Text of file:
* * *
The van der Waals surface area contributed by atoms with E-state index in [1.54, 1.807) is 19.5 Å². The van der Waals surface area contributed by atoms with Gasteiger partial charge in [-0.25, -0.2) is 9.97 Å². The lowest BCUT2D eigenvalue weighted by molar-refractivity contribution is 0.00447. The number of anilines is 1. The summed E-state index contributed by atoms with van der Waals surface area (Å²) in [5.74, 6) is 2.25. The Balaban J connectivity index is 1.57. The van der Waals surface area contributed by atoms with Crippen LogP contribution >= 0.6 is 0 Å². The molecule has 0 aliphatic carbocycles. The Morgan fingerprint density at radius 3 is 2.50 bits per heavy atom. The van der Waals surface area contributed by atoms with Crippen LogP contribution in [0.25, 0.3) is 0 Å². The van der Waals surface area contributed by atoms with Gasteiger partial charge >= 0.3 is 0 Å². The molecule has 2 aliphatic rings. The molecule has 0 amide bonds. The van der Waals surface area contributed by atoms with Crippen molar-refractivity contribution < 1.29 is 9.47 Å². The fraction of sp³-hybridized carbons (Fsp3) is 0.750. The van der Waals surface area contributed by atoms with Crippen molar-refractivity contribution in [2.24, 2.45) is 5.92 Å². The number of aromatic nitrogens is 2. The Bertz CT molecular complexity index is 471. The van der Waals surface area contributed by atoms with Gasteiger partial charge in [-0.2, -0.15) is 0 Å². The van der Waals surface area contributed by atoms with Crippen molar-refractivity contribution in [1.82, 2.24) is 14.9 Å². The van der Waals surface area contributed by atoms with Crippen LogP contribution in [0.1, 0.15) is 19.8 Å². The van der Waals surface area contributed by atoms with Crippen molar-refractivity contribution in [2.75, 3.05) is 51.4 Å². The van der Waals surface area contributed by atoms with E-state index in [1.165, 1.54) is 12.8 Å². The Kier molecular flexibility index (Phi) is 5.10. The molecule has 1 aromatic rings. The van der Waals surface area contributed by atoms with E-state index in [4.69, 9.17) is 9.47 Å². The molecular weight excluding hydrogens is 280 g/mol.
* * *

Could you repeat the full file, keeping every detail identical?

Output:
The van der Waals surface area contributed by atoms with E-state index in [1.54, 1.807) is 19.5 Å². The van der Waals surface area contributed by atoms with Gasteiger partial charge in [-0.25, -0.2) is 9.97 Å². The lowest BCUT2D eigenvalue weighted by molar-refractivity contribution is 0.00447. The number of anilines is 1. The summed E-state index contributed by atoms with van der Waals surface area (Å²) in [5.74, 6) is 2.25. The Balaban J connectivity index is 1.57. The van der Waals surface area contributed by atoms with Crippen LogP contribution >= 0.6 is 0 Å². The molecule has 0 aliphatic carbocycles. The Morgan fingerprint density at radius 3 is 2.50 bits per heavy atom. The van der Waals surface area contributed by atoms with Crippen LogP contribution in [0.25, 0.3) is 0 Å². The van der Waals surface area contributed by atoms with Gasteiger partial charge >= 0.3 is 0 Å². The molecule has 2 aliphatic rings. The molecule has 0 amide bonds. The van der Waals surface area contributed by atoms with Crippen molar-refractivity contribution < 1.29 is 9.47 Å². The fraction of sp³-hybridized carbons (Fsp3) is 0.750. The van der Waals surface area contributed by atoms with Crippen molar-refractivity contribution in [2.24, 2.45) is 5.92 Å². The number of aromatic nitrogens is 2. The Bertz CT molecular complexity index is 471. The van der Waals surface area contributed by atoms with Gasteiger partial charge in [-0.2, -0.15) is 0 Å². The van der Waals surface area contributed by atoms with Crippen molar-refractivity contribution in [1.82, 2.24) is 14.9 Å². The van der Waals surface area contributed by atoms with Crippen LogP contribution in [0.1, 0.15) is 19.8 Å². The van der Waals surface area contributed by atoms with Crippen molar-refractivity contribution in [2.75, 3.05) is 51.4 Å². The van der Waals surface area contributed by atoms with E-state index in [1.165, 1.54) is 12.8 Å². The Kier molecular flexibility index (Phi) is 5.10. The molecule has 1 aromatic rings. The van der Waals surface area contributed by atoms with E-state index in [4.69, 9.17) is 9.47 Å². The molecular weight excluding hydrogens is 280 g/mol.